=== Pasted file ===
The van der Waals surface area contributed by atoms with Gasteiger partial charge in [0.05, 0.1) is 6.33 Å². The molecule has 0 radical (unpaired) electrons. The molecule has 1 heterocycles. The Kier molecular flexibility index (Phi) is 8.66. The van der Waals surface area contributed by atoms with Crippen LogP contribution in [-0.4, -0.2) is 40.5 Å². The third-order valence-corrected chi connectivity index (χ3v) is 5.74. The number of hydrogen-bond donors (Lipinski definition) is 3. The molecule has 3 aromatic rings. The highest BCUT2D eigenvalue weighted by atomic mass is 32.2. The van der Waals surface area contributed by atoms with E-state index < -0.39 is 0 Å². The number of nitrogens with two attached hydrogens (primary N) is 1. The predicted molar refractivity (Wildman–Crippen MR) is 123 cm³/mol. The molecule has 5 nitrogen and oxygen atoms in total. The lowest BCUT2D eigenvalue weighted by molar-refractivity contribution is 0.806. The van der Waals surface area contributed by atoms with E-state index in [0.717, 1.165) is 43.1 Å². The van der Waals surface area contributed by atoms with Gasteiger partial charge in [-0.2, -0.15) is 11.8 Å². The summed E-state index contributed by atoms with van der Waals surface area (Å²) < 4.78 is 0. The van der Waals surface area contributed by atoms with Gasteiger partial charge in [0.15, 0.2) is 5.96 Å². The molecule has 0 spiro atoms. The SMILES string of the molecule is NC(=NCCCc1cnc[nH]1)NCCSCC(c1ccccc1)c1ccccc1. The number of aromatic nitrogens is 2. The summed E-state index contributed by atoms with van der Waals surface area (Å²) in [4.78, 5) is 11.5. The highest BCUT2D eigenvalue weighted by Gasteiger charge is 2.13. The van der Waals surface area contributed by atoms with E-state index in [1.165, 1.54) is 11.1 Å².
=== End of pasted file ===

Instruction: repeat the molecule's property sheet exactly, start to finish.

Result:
The van der Waals surface area contributed by atoms with Gasteiger partial charge in [0.05, 0.1) is 6.33 Å². The molecule has 0 radical (unpaired) electrons. The molecule has 1 heterocycles. The Kier molecular flexibility index (Phi) is 8.66. The van der Waals surface area contributed by atoms with Crippen LogP contribution in [-0.4, -0.2) is 40.5 Å². The third-order valence-corrected chi connectivity index (χ3v) is 5.74. The number of hydrogen-bond donors (Lipinski definition) is 3. The molecule has 3 aromatic rings. The highest BCUT2D eigenvalue weighted by atomic mass is 32.2. The van der Waals surface area contributed by atoms with E-state index < -0.39 is 0 Å². The number of nitrogens with two attached hydrogens (primary N) is 1. The predicted molar refractivity (Wildman–Crippen MR) is 123 cm³/mol. The molecule has 5 nitrogen and oxygen atoms in total. The lowest BCUT2D eigenvalue weighted by molar-refractivity contribution is 0.806. The van der Waals surface area contributed by atoms with E-state index in [0.717, 1.165) is 43.1 Å². The van der Waals surface area contributed by atoms with Gasteiger partial charge in [-0.2, -0.15) is 11.8 Å². The summed E-state index contributed by atoms with van der Waals surface area (Å²) < 4.78 is 0. The van der Waals surface area contributed by atoms with Gasteiger partial charge in [0.15, 0.2) is 5.96 Å². The molecule has 0 spiro atoms. The SMILES string of the molecule is NC(=NCCCc1cnc[nH]1)NCCSCC(c1ccccc1)c1ccccc1. The number of aromatic nitrogens is 2. The summed E-state index contributed by atoms with van der Waals surface area (Å²) in [4.78, 5) is 11.5. The highest BCUT2D eigenvalue weighted by Gasteiger charge is 2.13. The van der Waals surface area contributed by atoms with E-state index in [1.165, 1.54) is 11.1 Å².